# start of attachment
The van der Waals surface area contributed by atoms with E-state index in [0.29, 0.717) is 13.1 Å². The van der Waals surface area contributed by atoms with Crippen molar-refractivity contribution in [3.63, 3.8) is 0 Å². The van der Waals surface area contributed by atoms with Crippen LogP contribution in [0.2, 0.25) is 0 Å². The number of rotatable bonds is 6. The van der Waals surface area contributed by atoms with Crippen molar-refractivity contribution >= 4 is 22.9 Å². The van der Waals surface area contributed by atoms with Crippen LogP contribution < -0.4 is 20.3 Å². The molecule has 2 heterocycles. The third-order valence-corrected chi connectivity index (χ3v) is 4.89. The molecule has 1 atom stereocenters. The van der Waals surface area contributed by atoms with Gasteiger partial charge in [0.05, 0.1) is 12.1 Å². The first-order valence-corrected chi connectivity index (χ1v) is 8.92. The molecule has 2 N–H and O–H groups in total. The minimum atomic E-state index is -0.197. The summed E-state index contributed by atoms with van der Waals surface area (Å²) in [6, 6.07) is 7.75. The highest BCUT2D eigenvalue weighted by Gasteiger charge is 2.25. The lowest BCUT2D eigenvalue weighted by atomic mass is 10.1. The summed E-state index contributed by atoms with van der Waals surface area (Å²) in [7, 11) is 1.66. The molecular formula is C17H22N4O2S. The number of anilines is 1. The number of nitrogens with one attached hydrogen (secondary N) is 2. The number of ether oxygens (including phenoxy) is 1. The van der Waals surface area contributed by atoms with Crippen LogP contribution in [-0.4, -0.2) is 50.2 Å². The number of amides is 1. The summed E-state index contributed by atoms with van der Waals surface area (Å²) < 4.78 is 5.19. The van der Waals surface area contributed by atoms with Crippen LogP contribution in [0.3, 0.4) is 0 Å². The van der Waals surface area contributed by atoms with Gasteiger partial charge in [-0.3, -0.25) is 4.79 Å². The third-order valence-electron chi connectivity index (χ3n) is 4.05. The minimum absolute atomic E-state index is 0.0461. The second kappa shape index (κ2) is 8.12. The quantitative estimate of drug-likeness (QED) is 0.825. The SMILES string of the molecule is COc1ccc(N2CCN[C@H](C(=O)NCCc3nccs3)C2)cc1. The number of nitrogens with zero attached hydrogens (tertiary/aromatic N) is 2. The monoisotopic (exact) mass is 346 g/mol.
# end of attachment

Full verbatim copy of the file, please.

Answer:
The van der Waals surface area contributed by atoms with E-state index in [0.29, 0.717) is 13.1 Å². The van der Waals surface area contributed by atoms with Crippen molar-refractivity contribution in [3.63, 3.8) is 0 Å². The van der Waals surface area contributed by atoms with Crippen LogP contribution in [0.2, 0.25) is 0 Å². The number of rotatable bonds is 6. The van der Waals surface area contributed by atoms with Crippen molar-refractivity contribution >= 4 is 22.9 Å². The van der Waals surface area contributed by atoms with Crippen LogP contribution < -0.4 is 20.3 Å². The molecule has 2 heterocycles. The third-order valence-corrected chi connectivity index (χ3v) is 4.89. The molecule has 1 atom stereocenters. The van der Waals surface area contributed by atoms with Gasteiger partial charge in [0.05, 0.1) is 12.1 Å². The first-order valence-corrected chi connectivity index (χ1v) is 8.92. The molecule has 2 N–H and O–H groups in total. The minimum atomic E-state index is -0.197. The summed E-state index contributed by atoms with van der Waals surface area (Å²) in [6, 6.07) is 7.75. The highest BCUT2D eigenvalue weighted by Gasteiger charge is 2.25. The lowest BCUT2D eigenvalue weighted by atomic mass is 10.1. The summed E-state index contributed by atoms with van der Waals surface area (Å²) in [7, 11) is 1.66. The molecular formula is C17H22N4O2S. The number of anilines is 1. The number of nitrogens with one attached hydrogen (secondary N) is 2. The number of ether oxygens (including phenoxy) is 1. The van der Waals surface area contributed by atoms with Crippen LogP contribution in [-0.4, -0.2) is 50.2 Å². The number of amides is 1. The summed E-state index contributed by atoms with van der Waals surface area (Å²) < 4.78 is 5.19. The van der Waals surface area contributed by atoms with Crippen LogP contribution in [0.3, 0.4) is 0 Å². The van der Waals surface area contributed by atoms with Gasteiger partial charge in [-0.3, -0.25) is 4.79 Å². The third-order valence-electron chi connectivity index (χ3n) is 4.05. The minimum absolute atomic E-state index is 0.0461. The second kappa shape index (κ2) is 8.12. The quantitative estimate of drug-likeness (QED) is 0.825. The SMILES string of the molecule is COc1ccc(N2CCN[C@H](C(=O)NCCc3nccs3)C2)cc1. The number of nitrogens with zero attached hydrogens (tertiary/aromatic N) is 2. The monoisotopic (exact) mass is 346 g/mol.